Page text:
ESPN published an interview and article on how Pete Carroll and the Seattle Seahawks are using mental training to gain a competitive edge. Pete's philosophy matches ours: If you have happier and more balanced players, they will be better able to manage their emotions, deal with stress, and ultimately perform at their peak when the pressure is on.
After all, sports don't happen in a vacuum and athletes are human beings capable of unproductive thoughts, excess emotions, and vulnerability to stress just like the rest of us.
Expect to see more and more teams doing this as the results speak for themselves and the cost is relatively low. As the article points out, meditation is a key component of their mental training plan. So let’s take a closer look at how meditation can help athletes perform better.
1. Stress management: Athletes are under an enormous amount of pressure and stress fairly consistently and yet we expect that they will somehow figure out how to deal with it appropriately. If professional athletes can’t figure it out, how do we expect a young athlete to figure it out? In some ways, we even want athletes to be stressed, especially in high level sports, because it will give them the appropriate ‘edge’, the mental focus necessary, and even the drive that can fuel them. But not all stress is helpful so differentiating between ‘good’ and ‘bad’ stress is key. There are two types of stress:
The body actually doesn’t differentiate between the two types of stress- it’s the MIND that does. And the difference between eustress and distress is very often our PERCEPTION of the stress and our coping skills. As you can see in the two examples, the athletes’ view of their world is the key difference. Meditation is one of the best ways for all of us to effectively deal with stress by keeping the eustress and getting rid of the distress. Here is a simple breathing exercise you or your athletes can do.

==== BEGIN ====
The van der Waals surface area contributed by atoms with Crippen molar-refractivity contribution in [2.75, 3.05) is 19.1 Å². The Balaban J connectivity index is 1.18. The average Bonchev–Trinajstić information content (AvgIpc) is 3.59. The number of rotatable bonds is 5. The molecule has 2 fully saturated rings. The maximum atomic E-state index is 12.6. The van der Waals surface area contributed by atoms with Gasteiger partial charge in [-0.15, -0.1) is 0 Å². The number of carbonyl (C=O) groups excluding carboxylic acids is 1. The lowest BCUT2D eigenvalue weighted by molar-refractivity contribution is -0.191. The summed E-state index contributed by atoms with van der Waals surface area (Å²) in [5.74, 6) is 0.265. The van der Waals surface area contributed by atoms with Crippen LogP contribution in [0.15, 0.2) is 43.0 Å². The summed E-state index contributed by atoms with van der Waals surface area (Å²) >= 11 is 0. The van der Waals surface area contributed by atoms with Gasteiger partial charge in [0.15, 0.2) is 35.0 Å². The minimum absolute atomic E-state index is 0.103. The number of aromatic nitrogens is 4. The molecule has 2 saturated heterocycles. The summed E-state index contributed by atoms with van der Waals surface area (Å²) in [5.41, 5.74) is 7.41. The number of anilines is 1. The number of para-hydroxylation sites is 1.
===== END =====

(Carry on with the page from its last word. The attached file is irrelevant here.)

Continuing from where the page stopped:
2. Thought and emotional regulation: Meditation puts you in the driver seat of your thoughts and emotions. It teaches you that your thoughts and emotions are not inevitable, that you are ultimately in control of them, and that you can choose to entertain the thoughts that come through your head- or not.
Athletes are disciplined people but unfortunately have usually been taught to equate mental discipline with negativity. So when they fail their first thoughts are usually negative. Training your athletes, just as the Seahawks starting Quarterback Russell Wilson did, to stay positive after a loss or failure.
3. It’s not always about doing more: In a violent sport like football, sitting still, closing your eyes and meditating might seem a little counterintuitive to the whole point of the sport. And yet, even for an NFL player, their performance is based on a flow of activities, split second decisions, and stopping and starting.
One NFL player we work with said, “My job consists of going from Mozart to Heavy Metal the entire game.” Knowing WHEN to go ‘Heavy Metal” is important for many reasons- avoiding late hits or off side penalties, staying on balance, and play awareness. No sport is ALWAYS about pushing more and more and more - there is always a rhythm to their effort.
Meditation teaches the body and mind to just be, even if for a limited amount of time. This centering can give an athlete tremendous control over their mind and even their physiological responses-i.e. heart rate. Teach your athletes to ‘go Mozart’ by practicing deep focused breathing several times a week.
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